Adult Medulloblastoma

  • Anthony PhamEmail author
  • Kenneth Wong
  • Eric L. Chang


Medulloblastoma is a highly cellular malignant embryonal neoplasm of the cerebellum that is more common in children than adults. The incidence in adults is approximately 0.6–1 cases per million. Patients with medulloblastoma demonstrate a combination of signs and symptoms caused by increased intracranial pressure and cerebellar dysfunction that evolve over a period of weeks to a few months. Standard staging procedures include diagnostic imaging with MRI of the brain and spine as well as CSF fluid cytology. Medulloblastomas are staged by the Chang staging system into average-risk and high-risk patients based on the extent of residual disease or presence of metastatic disease (M-positive disease). Though previously classified histologically, the latest WHO classification has incorporated molecular characteristics to stratify medulloblastoma into four subtypes (WNT-activated, SHH-activated TP53-wt, SHH-activated TP53mut, non-SHH/non-WNT (groups 3 and 4)). Adult patients with medulloblastoma are frequently treated according to various pediatric protocols. The combination of surgery, craniospinal irradiation, and posterior fossa boost irradiation and chemotherapy in concurrent and adjuvant settings has been shown to be viable in both retrospective and prospective studies.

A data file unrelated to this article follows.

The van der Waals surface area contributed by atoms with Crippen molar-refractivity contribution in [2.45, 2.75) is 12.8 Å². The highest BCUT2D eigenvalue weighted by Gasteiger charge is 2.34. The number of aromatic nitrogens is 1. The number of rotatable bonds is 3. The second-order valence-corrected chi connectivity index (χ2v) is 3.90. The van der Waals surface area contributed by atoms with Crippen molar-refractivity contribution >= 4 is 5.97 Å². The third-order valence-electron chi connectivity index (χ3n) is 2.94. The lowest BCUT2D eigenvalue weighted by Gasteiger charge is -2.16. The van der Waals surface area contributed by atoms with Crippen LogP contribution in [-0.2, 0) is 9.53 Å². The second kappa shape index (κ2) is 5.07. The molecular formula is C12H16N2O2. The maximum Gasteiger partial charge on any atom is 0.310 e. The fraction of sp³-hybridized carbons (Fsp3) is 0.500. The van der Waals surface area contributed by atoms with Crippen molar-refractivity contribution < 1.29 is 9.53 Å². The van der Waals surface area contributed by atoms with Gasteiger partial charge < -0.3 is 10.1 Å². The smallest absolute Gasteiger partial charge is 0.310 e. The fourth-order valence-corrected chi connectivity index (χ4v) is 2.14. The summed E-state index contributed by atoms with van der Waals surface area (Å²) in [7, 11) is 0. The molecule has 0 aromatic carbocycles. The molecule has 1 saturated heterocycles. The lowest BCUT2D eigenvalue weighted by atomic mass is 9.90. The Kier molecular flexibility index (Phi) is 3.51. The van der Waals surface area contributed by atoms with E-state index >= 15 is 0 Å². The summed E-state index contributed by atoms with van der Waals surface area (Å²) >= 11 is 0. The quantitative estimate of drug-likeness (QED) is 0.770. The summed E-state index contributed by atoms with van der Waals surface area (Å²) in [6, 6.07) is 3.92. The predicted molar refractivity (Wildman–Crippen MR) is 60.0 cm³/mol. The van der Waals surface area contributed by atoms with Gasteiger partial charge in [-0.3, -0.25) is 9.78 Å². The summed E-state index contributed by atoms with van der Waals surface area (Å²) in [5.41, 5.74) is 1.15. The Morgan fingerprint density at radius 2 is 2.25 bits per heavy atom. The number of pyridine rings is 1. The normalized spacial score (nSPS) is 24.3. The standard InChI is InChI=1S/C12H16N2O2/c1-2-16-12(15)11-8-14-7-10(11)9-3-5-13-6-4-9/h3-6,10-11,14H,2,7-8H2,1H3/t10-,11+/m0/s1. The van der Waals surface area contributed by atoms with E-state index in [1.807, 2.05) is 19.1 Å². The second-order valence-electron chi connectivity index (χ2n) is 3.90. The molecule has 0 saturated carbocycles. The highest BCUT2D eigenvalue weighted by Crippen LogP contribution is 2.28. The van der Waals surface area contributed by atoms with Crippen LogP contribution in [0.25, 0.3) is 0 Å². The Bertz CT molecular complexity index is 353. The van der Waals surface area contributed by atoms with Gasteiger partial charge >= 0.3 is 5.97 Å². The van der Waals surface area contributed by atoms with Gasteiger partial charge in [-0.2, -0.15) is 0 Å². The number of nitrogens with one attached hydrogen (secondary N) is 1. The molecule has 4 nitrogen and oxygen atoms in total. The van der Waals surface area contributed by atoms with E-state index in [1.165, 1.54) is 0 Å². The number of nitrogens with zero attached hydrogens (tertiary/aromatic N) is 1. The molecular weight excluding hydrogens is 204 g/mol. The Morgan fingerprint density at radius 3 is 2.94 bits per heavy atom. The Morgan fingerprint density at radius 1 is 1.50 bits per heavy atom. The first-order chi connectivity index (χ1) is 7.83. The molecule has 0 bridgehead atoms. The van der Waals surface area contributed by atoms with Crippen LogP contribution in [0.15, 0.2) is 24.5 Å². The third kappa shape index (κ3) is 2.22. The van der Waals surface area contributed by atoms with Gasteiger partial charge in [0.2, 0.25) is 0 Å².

Medulloblastoma Adult Prognostic factors Molecular classification Craniospinal axis irradiation Chemotherapy 


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Copyright information

© Springer International Publishing AG, part of Springer Nature 2018

Authors and Affiliations

  1. 1.Department of Radiation OncologyKeck School of Medicine of USCLos AngelesUSA
  2. 2.Department of Radiation OncologyKeck School of Medicine of USC, Norris Cancer HospitalLos AngelesUSA
  3. 3.Department of Radiation OncologyChildren’s Center for Cancer and Blood Diseases, Children’s Hospital Los AngelesLos AngelesUSA
  4. 4.Department of Radiation OncologyUT MD Anderson Cancer CenterHoustonUSA

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